This week we close out our series on the Myths about Money in Politics by debunking the most insidious myth of all — that your money, time, and vote don’t matter.
With constant political chatter about dark money swirling around and rumors of billionaires buying elections, it’s hard to believe that a simple contribution to a favored candidate could really make a difference. Admittedly, our site, with its ticker spinning up to show the latest totals in political contributions and spending in the hundreds of millions, can contribute to the sense of futility about making a relatively small donation.
But truth matters, and context matters. And the truth is this: the small contributions, the small acts of political involvement, and your single vote — these are the big things that make a difference.
There certainly are some heavy hitters in the political giving game, and every candidate likes to snag the mega-donor, sure. But the trope that a few donors are “buying” outcomes simply isn’t supported by the data. On the contrary, the data shows a strong correlation between the number of individual donors and victory on election day.
In the 2018 Texas elections, 98 percent of all donations were for $1,000 or less. Despite their relatively small amounts, these donations combined to equal more than 33 percent of the total given. Every candidate knows to closely watch the number of individual contributions to their campaign, because whether the donations are large or small, there’s no better indicator of likely success at the polls. If someone is willing to open their wallet for a campaign, they are highly likely to turn out on election day and even to bring their friends.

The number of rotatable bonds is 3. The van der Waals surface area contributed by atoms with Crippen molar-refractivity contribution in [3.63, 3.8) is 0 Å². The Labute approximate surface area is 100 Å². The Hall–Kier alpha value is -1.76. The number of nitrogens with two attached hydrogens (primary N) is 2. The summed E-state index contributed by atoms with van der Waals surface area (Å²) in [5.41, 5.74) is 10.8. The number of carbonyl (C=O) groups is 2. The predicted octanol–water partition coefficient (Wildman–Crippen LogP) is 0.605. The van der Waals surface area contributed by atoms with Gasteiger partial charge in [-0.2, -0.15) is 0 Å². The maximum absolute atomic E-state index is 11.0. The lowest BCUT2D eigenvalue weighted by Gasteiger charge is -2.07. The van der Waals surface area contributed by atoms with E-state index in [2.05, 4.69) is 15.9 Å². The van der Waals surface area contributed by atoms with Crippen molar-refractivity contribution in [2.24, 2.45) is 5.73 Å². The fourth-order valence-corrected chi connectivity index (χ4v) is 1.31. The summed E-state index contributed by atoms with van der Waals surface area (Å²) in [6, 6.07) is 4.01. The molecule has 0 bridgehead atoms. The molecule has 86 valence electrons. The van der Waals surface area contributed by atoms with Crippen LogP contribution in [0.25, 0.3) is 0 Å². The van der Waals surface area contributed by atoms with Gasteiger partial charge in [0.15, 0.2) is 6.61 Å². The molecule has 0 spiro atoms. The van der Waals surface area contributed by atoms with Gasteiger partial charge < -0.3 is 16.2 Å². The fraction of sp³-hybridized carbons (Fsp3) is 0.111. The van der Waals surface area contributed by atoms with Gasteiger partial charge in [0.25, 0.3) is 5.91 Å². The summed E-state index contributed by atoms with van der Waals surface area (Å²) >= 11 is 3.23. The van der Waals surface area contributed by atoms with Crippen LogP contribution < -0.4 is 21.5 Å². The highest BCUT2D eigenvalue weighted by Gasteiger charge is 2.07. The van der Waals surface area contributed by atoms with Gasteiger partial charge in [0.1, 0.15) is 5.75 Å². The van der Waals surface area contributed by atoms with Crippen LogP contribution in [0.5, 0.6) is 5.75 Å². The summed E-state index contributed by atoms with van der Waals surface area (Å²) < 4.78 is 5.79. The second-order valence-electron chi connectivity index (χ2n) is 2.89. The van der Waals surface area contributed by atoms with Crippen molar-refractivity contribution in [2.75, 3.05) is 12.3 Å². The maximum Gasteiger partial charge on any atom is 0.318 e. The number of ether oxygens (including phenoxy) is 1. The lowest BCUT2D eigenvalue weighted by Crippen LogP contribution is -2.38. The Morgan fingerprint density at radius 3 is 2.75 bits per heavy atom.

Two Yale professors, Alan Gerber and Donald Green, studied the most effective ways to reach voters, and found that good, old-fashioned block walking — not expensive TV ads or glossy mailers — worked best. Yes, human contact by the candidate or volunteers has been proven to be a highly effective and efficient way to turn out voters.
Even easier than literal block walking is virtual block walking — talking with your friends on Facebook and other social media forums. According to Texas Monthly, Beto O’Rourke spent more on social media advertising than any other candidate in 2018. Once Beto placed the ads, he was depending on citizens to like and share his posts, which they did, in droves. While his campaign fell barely short of unseating Senator Ted Cruz, the online following he generated propelled him to a 2020 presidential run.
Likewise, U.S. Congresswoman Alexandria Ocasio-Cortez leveraged social media, including her now nearly four million Twitter followers, first to unseat a long-time incumbent and next to accrue unprecedented power for a House freshman.
These are just the latest examples of how citizens, with a click of a mouse, can change the trajectory of a campaign. By “liking” and sharing your favorite candidates or organizations with your friends on Facebook, Twitter, and Instagram, you can change the course of an election without ever leaving your couch.
Think your vote doesn’t really matter? Ask Adam Milasincic (D), who lost his bid to unseat incumbent Texas House Representative Dwayne Bohac (R) by a mere 0.09 percent of the votes. In fact, in the most recent Texas elections, 11 primary elections (four Republicans and seven Democrats) were won with less than a one percent margin.
At the end of election day, the vote count is the only number that matters. And your vote matters just as much as the mega-donor or the well-connected political insider.
Don’t let ominous reports of dark money, corporate PAC money, lavish donations, or excessive money in politics keep you from participating in the political process. Citizens should never be intimidated into thinking their dollars, their voices, or their votes don’t matter. Texans have a long history as independent thinkers and self-governing citizens, and it should stay that way.